In this paper, we give a comprehensive solution to this problem by giving a generic construction for a hybrid traitor tracing scheme that provides full-public-traceability. We follow the Tag KEM/DEM paradigm of hybrid encryption systems and extend it to multi-receiver scenario. We define Tag-Broadcast KEM/DEM and construct a secure Tag-BroadcastKEM from a CCA secure PKE and target-collision resistant hash function. We will then use this Tag-Broadcast KEM together with a semantically secure DEM to give a generic construction for Hybrid Public Key Broadcast Encryption. The scheme has a black box tracing algorithm that always correctly identifies a traitor. The hybrid structure makes the system very efficient, both in terms of computation and communication cost. Finally we show a method of reducing the communication cost by using codes with identifiable parent property.
Abstract:
Traitor tracing schemes are of major importance for secure distribution of digital content. They indeed aim at protecting content providers from colluding users to build pirate decoders. If such a collusion happens, at least one member of the latter collusion will be detected. Several solutions have already been proposed in the literature, but the most important problem to solve remains having a very good ciphertext/plaintext rate. At Eurocrypt ’02, Kiayias and Yung proposed the first scheme with such a constant rate, but still not optimal. In this paper, granted bilinear maps, we manage to improve it, and get an “almost” optimal scheme, since this rate is asymptotically 1. Furthermore, we introduce a new feature, the “public traceability”, which means that the center can delegate the tracing capability to any “untrusted” person. This is not the first use of bilinear maps for traitor tracing applications, but among the previous proposals, only one has remained unbroken: we present an attack by producing an anonymous pirate decoder. We furthermore explain the flaw in their security analysis. For our scheme, we provide a complete proof, based on new computational assumptions, related to the bilinear Diffie-Hellman ones, in the standard model.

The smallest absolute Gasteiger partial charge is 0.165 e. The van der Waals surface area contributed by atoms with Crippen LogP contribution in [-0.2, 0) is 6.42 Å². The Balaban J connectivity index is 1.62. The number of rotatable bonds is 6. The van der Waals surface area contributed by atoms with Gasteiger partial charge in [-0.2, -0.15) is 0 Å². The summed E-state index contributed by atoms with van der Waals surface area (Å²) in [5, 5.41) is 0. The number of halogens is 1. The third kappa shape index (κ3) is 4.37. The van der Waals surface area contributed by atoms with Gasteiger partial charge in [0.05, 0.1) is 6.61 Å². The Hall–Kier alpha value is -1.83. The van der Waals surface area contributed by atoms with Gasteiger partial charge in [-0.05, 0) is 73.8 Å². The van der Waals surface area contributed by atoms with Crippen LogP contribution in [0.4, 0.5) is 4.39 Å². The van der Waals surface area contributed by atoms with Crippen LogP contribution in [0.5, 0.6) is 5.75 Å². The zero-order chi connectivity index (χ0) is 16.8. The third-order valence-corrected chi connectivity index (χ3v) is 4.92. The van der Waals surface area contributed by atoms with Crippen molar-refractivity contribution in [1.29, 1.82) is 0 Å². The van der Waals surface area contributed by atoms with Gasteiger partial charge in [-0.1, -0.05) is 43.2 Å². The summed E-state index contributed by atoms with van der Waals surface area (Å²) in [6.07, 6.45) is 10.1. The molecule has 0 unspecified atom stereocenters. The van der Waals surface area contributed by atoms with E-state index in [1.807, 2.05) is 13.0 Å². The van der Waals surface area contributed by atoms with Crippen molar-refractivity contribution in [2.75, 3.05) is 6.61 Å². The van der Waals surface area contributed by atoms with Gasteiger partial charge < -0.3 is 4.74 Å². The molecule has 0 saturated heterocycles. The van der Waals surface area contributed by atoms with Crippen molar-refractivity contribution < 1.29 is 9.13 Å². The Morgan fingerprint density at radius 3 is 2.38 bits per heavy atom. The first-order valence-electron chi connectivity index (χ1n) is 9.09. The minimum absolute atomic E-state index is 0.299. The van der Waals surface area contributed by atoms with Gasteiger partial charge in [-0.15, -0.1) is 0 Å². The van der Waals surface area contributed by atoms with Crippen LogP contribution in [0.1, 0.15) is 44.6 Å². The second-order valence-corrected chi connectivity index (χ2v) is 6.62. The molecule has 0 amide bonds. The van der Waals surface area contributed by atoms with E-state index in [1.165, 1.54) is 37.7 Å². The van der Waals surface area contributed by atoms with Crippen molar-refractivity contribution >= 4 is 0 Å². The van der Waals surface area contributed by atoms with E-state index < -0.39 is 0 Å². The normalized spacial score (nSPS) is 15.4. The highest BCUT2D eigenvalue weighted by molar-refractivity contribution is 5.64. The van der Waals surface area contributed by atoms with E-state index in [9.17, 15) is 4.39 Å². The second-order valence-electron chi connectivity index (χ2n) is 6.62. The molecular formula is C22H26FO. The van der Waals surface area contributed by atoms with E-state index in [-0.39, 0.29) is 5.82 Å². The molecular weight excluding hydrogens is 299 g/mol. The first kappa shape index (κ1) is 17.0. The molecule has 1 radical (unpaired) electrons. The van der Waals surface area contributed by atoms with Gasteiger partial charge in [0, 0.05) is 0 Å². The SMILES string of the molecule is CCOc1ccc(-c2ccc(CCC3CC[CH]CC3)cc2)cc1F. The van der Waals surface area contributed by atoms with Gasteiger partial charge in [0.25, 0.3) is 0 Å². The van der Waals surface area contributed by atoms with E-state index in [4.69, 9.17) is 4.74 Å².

Abstract:
Strong security notions often introduce strong constraints on the construction of cryptographic schemes: semantic security implies probabilistic encryption, while the resistance to existential forgeries requires redundancy in signature schemes. Some paddings have thus been designed in order to provide these minimal requirements to each of them, in order to achieve secure primitives.
A few years ago, Coron et al. suggested the design of a common construction, a universal padding, which one could apply for both encryption and signature. As a consequence, such a padding has to introduce both randomness and redundancy, which does not lead to an optimal encryption nor an optimal signature.
In this paper, we refine this notion of universal padding, in which a part can be either a random string in order to introduce randomness or a zero-constant string in order to introduce some redundancy. This helps us to build, with a unique padding, optimal encryption and optimal signature: first, in the random-permutation model, and then in the random-oracle model. In both cases, we study the concrete sizes of the parameters, for a specific security level: The former achieves an optimal bandwidth.
Abstract: